Rewind: Matt Smith’s ‘Christopher and His Kind’ revisited

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As it reaches it’s five year anniversary, I decided to rewatch Doctor Who star Matt Smith’s 90-minute BBC film Christopher and His Kind.

Directed by Geoffrey Sax (the director 1996’s Doctor Who TV Movie, don’t you know?), the 2011 biopic is based on the memoirs of English novelist Christopher Isherwood, a young man who travelled to Berlin in 1929 and stayed there until 1939 as he found his place amongst the German capital’s cabaret scene.

Berlin was at its cultural peak at the time, with many advances in art, architecture and literature among other things. However, the cabaret scene was the side of the Berlin nightlife that was frowned upon by many, dismissed as immoral and often quite secretive to avoid being caught.

Isherwood was drawn to the scene by his friend WD Auden, who taught him the ropes once he arrived in Germany and introduced him to an underground bar for gay men to socialise where many of the men there were “on the game”, as Christopher so eloquently put it. Isherwood was there to explore his homosexuality and while living in Berlin he fell in love with a young man called Heinz Neddermeyer.

Christopher And His Kind

They were together for the duration of Christopher’s time in Berlin but separated when the Gestapo arrested him in 1939 after Christopher attempted to get him a permanent visa for England.

They were apart for many years after that, with Germany suffering under Hitler’s reign. In the 1950s, the pair met up one final time, learning of the paths each others lives had taken. Heinz had found a wife and they had had a son together. Christopher remained single until he met Don Bachardy, an artist from America who he went on to fall in love with and they remained together until Christopher’s death. Before his death, Christopher published memoirs of his time in Berlin under the same name as the film. He never was never in contact with Heinz again as he was appalled by the frankness of his book.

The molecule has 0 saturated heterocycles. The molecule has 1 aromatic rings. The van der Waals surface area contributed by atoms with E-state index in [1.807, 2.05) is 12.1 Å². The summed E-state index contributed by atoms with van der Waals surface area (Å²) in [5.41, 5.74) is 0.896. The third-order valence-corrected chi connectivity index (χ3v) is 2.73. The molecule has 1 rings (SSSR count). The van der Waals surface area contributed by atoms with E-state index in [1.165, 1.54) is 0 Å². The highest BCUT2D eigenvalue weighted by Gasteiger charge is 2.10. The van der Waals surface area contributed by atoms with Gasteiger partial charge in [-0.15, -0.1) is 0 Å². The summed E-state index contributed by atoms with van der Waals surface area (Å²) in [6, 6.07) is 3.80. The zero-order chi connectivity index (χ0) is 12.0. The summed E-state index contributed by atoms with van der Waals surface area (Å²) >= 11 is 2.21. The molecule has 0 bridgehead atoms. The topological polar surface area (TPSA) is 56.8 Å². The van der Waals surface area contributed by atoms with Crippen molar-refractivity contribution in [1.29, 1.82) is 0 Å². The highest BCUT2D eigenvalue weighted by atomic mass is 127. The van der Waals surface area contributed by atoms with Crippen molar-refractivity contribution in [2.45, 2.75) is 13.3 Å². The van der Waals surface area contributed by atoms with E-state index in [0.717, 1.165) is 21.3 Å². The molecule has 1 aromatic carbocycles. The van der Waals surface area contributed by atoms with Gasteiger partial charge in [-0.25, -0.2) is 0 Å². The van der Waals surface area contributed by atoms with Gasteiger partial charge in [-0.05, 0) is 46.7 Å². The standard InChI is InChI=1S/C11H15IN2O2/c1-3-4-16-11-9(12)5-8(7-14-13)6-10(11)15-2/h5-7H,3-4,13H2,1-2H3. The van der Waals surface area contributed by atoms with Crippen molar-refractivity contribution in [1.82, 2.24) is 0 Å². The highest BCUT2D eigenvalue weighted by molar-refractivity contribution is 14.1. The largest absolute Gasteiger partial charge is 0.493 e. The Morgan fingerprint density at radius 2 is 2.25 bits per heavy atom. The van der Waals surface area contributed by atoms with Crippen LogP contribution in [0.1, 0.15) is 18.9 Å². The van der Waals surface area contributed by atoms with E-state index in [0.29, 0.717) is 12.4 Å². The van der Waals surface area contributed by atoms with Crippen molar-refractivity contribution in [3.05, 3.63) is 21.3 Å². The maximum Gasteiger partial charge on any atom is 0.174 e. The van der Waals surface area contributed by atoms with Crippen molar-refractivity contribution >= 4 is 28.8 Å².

In the film, the story begins with an elderly Isherwood sat at his typewriter writing the memoirs as we see it unfold. Matt Smith brings a wonderful, believable portrayal of Isherwood and I was drawn in from the start by him. He finds an innocence in the role as Isherwood was finding his way into the city’s gay scene, but that soon becomes history as he meets Caspar, a rent-boy, and then his lover Heinz. He discovers a new side to himself that he was unable to express under the pressure of his mother and upper class society.

Christopher And His Kind

Smith brings the youthful innocence to his character that he displayed in the Eleventh Doctor and Jim Taylor in Ruby in the Smoke. However, much like The Doctor, he has an older, much deeper emotional side; he gives a strength to Isherwood that many actors can struggle to bring to any character.

People aren’t wrong when they say Smith has old eyes. It really shows in this film. It is definitely up there with one of Smith’s best performances, but don’t be expecting the innocence of his character to remain for too long!

Imogen Poots plays the part of Jean Ross (Isherwood’s inspiration for his famous character Sally Bowles), a young woman living in the same building as Isherwood who sings in a bar to earn her wage. Poots brings the perfect amount of feistiness to the role, but also addresses the sensitive events (such as an abortion storyline) with the perfect emotional response and a heart-wrenching vulnerability, as does Smith.

Lindsay Duncan’s performance as Christopher’s mother was of her usual high standard, putting across the typical sheltered attitude of an upper class woman although there are some hints of suspicion about her son’s sexuality.

Sax directs the film tastefully and the horror of Kristallnacht, seen through the eyes of Isherwood’s outsider, is brought to life effectively despite the TV budget.

Christopher And His Kind

This biopic gives an excellent insight into pre-war Berlin culture and the discretion that gay couples had to live by in order to maintain their relationship without being arrested. Featuring an underrated performance by Matt Smith, filmed in between his first two seasons of Doctor Who, it also tells the story of a man now known as a hero of the gay liberation.

> Buy Christopher and His Kind on DVD on Amazon.

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